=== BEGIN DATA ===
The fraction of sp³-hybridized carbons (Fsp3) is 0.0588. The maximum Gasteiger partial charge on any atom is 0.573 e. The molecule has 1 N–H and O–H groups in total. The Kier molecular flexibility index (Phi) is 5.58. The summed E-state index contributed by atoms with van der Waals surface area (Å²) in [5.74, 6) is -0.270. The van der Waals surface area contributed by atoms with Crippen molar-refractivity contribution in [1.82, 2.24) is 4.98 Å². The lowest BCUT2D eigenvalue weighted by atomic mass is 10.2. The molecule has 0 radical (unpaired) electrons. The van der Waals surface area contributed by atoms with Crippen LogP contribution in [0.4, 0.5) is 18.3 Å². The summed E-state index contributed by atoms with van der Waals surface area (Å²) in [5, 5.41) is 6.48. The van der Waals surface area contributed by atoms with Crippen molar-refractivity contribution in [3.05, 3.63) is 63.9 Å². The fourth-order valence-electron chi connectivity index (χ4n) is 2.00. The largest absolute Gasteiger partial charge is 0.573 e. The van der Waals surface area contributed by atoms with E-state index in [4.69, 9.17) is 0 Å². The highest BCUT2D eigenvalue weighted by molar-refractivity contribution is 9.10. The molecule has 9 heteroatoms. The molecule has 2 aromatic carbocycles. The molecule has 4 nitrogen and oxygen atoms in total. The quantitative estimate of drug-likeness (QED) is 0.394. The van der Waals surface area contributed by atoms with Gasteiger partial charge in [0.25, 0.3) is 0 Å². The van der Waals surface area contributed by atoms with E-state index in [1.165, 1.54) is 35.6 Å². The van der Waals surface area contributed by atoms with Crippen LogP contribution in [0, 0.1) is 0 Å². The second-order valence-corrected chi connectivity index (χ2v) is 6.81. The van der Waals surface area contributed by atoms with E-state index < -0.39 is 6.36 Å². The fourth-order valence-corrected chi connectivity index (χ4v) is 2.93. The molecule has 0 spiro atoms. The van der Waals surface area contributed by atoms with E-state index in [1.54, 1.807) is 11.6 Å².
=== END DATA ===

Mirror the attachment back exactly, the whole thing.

The fraction of sp³-hybridized carbons (Fsp3) is 0.0588. The maximum Gasteiger partial charge on any atom is 0.573 e. The molecule has 1 N–H and O–H groups in total. The Kier molecular flexibility index (Phi) is 5.58. The summed E-state index contributed by atoms with van der Waals surface area (Å²) in [5.74, 6) is -0.270. The van der Waals surface area contributed by atoms with Crippen molar-refractivity contribution in [1.82, 2.24) is 4.98 Å². The lowest BCUT2D eigenvalue weighted by atomic mass is 10.2. The molecule has 0 radical (unpaired) electrons. The van der Waals surface area contributed by atoms with Crippen LogP contribution in [0.4, 0.5) is 18.3 Å². The summed E-state index contributed by atoms with van der Waals surface area (Å²) in [5, 5.41) is 6.48. The van der Waals surface area contributed by atoms with Crippen molar-refractivity contribution in [3.05, 3.63) is 63.9 Å². The fourth-order valence-electron chi connectivity index (χ4n) is 2.00. The largest absolute Gasteiger partial charge is 0.573 e. The van der Waals surface area contributed by atoms with E-state index in [4.69, 9.17) is 0 Å². The highest BCUT2D eigenvalue weighted by molar-refractivity contribution is 9.10. The molecule has 9 heteroatoms. The molecule has 2 aromatic carbocycles. The molecule has 4 nitrogen and oxygen atoms in total. The quantitative estimate of drug-likeness (QED) is 0.394. The van der Waals surface area contributed by atoms with Gasteiger partial charge in [0.25, 0.3) is 0 Å². The van der Waals surface area contributed by atoms with E-state index in [1.165, 1.54) is 35.6 Å². The van der Waals surface area contributed by atoms with Crippen LogP contribution in [0, 0.1) is 0 Å². The second-order valence-corrected chi connectivity index (χ2v) is 6.81. The van der Waals surface area contributed by atoms with E-state index < -0.39 is 6.36 Å². The fourth-order valence-corrected chi connectivity index (χ4v) is 2.93. The molecule has 0 spiro atoms. The van der Waals surface area contributed by atoms with E-state index in [1.54, 1.807) is 11.6 Å².